At the end of the day, everyone is working to get to their American Dream. Everyone may not all are the same Creed values to get to that dream but I personally found many things to be important to getting to the American dream. The idea of reinventing one’s self, the ability to become who you want, no matter where you are from. Also giving back to your community, helping people from where you are from get to their American dream as well. Thirdly I found that education is something that you cannot do without to get to your American Dream. And schooling is the most basic and one of the best places for someone to receive their education. It is also a place where people from different “groups” are able to come together. They are coming together for a common goal which is to eventually also get to their American Dream. In order for two groups to come together and function completely I think it is important to ensure that there is knowledge of each other. And Waghid explains the importance of more than just Western education in school. As well as teaching the skills of the community. This will ensure a well-rounded student which will also ensure a well-rounded citizen. And the goal is not just to reach the American dream but to be a better person once you get there. And make sure your community is in a better place as well.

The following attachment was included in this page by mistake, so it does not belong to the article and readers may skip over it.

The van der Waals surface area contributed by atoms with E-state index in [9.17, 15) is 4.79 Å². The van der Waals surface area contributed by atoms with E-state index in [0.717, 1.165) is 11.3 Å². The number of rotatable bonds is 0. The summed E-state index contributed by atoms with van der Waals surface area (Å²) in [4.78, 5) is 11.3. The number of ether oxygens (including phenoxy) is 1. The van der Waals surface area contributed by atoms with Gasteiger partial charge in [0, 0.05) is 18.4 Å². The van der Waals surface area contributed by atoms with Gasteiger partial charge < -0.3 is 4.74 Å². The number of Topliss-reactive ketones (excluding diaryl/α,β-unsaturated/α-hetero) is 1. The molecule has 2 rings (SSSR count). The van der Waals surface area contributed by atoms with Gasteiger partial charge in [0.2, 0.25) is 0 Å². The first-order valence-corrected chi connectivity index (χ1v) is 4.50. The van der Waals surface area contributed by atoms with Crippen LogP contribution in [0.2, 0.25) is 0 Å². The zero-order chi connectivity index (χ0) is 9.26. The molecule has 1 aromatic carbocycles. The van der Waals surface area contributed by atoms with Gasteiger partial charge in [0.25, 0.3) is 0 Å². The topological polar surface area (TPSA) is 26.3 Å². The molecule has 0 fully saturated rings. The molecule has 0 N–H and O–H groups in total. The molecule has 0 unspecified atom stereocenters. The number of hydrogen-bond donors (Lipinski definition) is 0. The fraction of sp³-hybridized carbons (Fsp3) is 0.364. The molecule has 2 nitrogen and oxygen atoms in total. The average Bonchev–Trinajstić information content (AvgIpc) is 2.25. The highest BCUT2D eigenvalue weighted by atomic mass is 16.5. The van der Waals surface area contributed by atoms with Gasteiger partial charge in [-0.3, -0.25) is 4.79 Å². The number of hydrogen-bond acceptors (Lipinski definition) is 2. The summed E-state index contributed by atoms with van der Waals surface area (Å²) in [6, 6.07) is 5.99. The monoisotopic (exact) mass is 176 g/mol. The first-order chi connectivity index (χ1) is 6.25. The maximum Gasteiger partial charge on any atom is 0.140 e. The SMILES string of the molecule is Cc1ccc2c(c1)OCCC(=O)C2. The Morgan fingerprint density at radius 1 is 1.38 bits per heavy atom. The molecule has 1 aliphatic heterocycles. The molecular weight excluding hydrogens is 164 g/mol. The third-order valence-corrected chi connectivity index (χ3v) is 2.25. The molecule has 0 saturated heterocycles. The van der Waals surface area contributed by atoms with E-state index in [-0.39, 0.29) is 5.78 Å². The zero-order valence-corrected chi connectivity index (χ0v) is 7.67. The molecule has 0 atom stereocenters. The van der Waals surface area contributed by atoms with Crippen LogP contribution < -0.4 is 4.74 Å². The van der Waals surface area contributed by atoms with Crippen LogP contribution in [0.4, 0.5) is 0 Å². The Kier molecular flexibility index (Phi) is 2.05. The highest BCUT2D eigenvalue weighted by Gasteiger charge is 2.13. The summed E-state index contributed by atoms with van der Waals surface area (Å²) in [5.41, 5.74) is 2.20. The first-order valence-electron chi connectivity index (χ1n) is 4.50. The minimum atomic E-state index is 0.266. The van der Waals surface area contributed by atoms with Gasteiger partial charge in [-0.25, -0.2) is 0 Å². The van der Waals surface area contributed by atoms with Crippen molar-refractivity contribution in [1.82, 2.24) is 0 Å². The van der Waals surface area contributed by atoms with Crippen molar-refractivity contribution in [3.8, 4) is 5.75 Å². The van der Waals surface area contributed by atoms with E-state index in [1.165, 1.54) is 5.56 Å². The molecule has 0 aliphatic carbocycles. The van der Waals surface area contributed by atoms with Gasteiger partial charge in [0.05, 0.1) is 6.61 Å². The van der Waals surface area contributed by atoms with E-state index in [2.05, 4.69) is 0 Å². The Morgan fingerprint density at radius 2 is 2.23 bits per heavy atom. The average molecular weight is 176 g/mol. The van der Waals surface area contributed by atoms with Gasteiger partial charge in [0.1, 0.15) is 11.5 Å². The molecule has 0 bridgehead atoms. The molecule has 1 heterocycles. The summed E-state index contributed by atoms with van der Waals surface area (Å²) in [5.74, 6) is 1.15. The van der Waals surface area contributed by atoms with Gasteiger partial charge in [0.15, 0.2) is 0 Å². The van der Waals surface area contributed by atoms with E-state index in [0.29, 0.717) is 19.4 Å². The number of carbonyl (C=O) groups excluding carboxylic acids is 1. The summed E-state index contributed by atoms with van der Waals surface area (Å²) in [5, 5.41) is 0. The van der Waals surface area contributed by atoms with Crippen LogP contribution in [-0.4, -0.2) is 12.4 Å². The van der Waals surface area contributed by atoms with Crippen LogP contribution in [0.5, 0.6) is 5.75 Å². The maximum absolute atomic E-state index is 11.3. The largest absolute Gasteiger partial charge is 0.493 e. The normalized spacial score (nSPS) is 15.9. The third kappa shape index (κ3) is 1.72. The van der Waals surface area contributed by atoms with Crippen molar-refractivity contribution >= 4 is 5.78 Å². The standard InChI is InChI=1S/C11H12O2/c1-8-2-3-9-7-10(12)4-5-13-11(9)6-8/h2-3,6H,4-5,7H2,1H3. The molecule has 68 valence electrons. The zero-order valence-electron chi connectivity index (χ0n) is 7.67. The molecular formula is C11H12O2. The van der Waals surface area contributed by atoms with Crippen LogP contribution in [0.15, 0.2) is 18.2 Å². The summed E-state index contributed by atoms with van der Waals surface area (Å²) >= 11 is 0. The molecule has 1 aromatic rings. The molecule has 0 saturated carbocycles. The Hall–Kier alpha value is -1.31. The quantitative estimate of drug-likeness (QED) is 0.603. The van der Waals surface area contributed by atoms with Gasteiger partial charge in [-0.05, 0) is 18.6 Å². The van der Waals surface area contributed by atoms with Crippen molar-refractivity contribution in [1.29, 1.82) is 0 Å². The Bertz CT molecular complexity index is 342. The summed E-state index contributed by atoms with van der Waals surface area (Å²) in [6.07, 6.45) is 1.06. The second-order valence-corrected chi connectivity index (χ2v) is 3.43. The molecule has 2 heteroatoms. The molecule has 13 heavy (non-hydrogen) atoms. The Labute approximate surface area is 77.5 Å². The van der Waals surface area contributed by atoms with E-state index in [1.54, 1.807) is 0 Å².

Work Cited
  • (2017). Retrieved October 1, 2018, from https://www.americancreed.org/watch
  • Dewey, J. (1916). Democracy and Education. Retrieved October 1, 2018, from https://www.gutenberg.org/files/852/852-h/852-h.htm
  • Waghid, Y. (2004). Revisiting the African- American philosophy of education debate. Implications for University Teaching,34, 128-142. Retrieved October 5, 2018.
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CC BY-SA 4.0 What is the American Dream to You by Deja is licensed under a Creative Commons Attribution-ShareAlike 4.0 International License.